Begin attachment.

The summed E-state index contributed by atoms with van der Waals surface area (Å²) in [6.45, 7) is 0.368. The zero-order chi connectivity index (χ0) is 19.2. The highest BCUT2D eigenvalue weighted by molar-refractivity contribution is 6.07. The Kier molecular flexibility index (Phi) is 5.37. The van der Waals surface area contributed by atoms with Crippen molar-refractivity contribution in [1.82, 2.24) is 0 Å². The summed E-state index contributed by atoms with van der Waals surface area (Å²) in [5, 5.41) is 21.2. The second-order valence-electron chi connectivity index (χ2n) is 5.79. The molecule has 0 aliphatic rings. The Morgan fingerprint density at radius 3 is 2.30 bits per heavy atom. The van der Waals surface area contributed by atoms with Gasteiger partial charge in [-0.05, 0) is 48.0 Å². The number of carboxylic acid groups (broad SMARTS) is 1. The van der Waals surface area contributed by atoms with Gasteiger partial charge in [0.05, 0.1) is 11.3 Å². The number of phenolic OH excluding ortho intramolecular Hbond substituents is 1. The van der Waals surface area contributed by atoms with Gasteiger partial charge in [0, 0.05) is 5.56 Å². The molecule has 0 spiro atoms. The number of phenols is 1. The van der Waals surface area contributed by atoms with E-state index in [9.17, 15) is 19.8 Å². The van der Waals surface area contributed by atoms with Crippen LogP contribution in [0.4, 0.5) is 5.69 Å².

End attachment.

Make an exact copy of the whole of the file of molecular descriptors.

The summed E-state index contributed by atoms with van der Waals surface area (Å²) in [6.45, 7) is 0.368. The zero-order chi connectivity index (χ0) is 19.2. The highest BCUT2D eigenvalue weighted by molar-refractivity contribution is 6.07. The Kier molecular flexibility index (Phi) is 5.37. The van der Waals surface area contributed by atoms with Crippen molar-refractivity contribution in [1.82, 2.24) is 0 Å². The summed E-state index contributed by atoms with van der Waals surface area (Å²) in [5, 5.41) is 21.2. The second-order valence-electron chi connectivity index (χ2n) is 5.79. The molecule has 0 aliphatic rings. The Morgan fingerprint density at radius 3 is 2.30 bits per heavy atom. The van der Waals surface area contributed by atoms with Gasteiger partial charge in [-0.05, 0) is 48.0 Å². The number of carboxylic acid groups (broad SMARTS) is 1. The van der Waals surface area contributed by atoms with Gasteiger partial charge in [0.05, 0.1) is 11.3 Å². The number of phenolic OH excluding ortho intramolecular Hbond substituents is 1. The van der Waals surface area contributed by atoms with Gasteiger partial charge in [0, 0.05) is 5.56 Å². The molecule has 0 spiro atoms. The number of phenols is 1. The van der Waals surface area contributed by atoms with E-state index in [9.17, 15) is 19.8 Å². The van der Waals surface area contributed by atoms with Crippen LogP contribution in [0.4, 0.5) is 5.69 Å².